Now, the husband does not always have the final determination on these issues, especially in the modern world. And perhaps, to keep with the spirit of what the Koran is trying to say, rather than the letter of what it says, a modern interpretation of the Koran should reflect this. I will agree with you there. But the letter, as opposed to the spirit, of Koranic law does appear clear.

2/01/2007 04:51:00 PM  
Blogger LouLou said...

Red Tulips,

"But I believe that the Koran assumes that the husband eventually has the final say."

No, it doesn't. If that was true then none of us would be liable for our sins. Our fathers would be.

It's not the mother or the father who has the final say, it's the children. Children don't stay children forever you see. They grow up and become adults. And then they think for themselves. You can't control their minds forever because you won't live forever.

All the parents can do is try to influence the children when they're still young & impressionable. In that, the mother usually has more influence than the father. So the argument that women should not marry outside to preserve the faith of the children makes no sense.

2/01/2007 05:24:00 PM  
Blogger Um Haleema said...

Think about the custody laws in Islam. The father gets custody of the children (sons at 7, daughters at 9?) What is the purpose of this? To ensure that the children get raised as proper Muslims which is the father's responsibility according to Islam.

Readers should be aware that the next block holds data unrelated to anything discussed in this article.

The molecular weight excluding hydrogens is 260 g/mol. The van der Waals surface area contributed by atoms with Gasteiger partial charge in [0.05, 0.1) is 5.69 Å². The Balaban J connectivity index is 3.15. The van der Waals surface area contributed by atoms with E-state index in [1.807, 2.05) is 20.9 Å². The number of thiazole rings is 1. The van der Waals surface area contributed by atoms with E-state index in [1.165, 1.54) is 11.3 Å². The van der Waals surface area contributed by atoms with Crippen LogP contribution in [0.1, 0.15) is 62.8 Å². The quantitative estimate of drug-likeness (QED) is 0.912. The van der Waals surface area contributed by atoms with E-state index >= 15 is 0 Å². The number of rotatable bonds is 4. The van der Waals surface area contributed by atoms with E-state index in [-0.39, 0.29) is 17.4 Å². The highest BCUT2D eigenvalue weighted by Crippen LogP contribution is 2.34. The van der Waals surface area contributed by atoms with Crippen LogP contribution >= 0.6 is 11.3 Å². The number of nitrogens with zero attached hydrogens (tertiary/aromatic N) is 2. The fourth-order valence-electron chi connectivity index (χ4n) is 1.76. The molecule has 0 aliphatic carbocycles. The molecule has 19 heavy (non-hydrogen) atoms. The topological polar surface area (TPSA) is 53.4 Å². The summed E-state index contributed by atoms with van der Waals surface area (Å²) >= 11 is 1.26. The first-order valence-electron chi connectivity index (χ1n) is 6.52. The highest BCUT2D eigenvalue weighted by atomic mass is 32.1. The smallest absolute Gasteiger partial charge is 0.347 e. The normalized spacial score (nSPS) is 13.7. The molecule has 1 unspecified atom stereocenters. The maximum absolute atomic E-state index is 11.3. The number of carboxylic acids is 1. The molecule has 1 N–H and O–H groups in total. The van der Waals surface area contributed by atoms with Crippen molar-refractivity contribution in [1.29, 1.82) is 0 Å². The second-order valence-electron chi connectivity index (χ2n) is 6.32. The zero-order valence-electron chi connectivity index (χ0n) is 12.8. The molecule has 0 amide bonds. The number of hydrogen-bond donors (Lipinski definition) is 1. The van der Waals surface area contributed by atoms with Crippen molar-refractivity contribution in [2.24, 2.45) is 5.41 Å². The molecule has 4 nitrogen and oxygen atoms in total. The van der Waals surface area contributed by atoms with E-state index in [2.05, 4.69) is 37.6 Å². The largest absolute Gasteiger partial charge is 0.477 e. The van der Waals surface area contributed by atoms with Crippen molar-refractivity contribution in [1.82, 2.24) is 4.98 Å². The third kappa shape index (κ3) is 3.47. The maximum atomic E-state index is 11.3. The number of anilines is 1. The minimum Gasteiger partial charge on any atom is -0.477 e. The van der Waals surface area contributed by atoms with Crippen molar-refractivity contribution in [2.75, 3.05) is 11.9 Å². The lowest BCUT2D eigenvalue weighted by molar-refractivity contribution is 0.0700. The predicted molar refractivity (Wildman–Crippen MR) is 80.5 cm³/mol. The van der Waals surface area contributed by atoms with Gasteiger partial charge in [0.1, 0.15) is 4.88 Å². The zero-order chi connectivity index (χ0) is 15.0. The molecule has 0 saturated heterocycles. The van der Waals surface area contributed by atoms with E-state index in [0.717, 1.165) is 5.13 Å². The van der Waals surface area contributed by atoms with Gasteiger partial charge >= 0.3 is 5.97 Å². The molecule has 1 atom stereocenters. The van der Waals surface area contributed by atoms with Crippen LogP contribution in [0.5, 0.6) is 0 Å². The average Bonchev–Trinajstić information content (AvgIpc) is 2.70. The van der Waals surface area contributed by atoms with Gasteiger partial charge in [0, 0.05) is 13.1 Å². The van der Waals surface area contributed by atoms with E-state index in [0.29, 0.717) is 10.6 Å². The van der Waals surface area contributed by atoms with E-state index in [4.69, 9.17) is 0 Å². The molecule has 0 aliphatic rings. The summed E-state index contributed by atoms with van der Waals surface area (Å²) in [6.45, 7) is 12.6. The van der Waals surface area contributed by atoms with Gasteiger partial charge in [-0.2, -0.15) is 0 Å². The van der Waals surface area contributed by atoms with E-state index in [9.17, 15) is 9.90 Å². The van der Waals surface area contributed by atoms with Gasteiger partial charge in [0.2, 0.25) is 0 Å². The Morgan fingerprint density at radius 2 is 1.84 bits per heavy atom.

The mother cannot be trusted with that task.

2/01/2007 05:48:00 PM  
Blogger tooners said...

Personally, my mother or father never pushed me into faith. We went to church every Sunday, sometimes on Wednesday, but in the end, it was ultimately my decision.

I was raised Catholic, my husband is Muslim. I converted but I still believe heavily in many aspects of the faith I was raised with, and, therefore, will teach both to our child. I think it's important for any child to have a well-rounded understand of faith/religion. Being closed minded and thinking only one faith is better isn't a good idea, I don't think. But... this is coming from someone that doesn't really believe in organized religion.

You bring up another good point though about parenting, and about fathers not getting involved and leaving it up to the mother. Sadly, even tho it's left up to the mother, there are so many mothers that aren't involved and get the housemaids to do all the work. I see it on a daily basis here... which is sad really.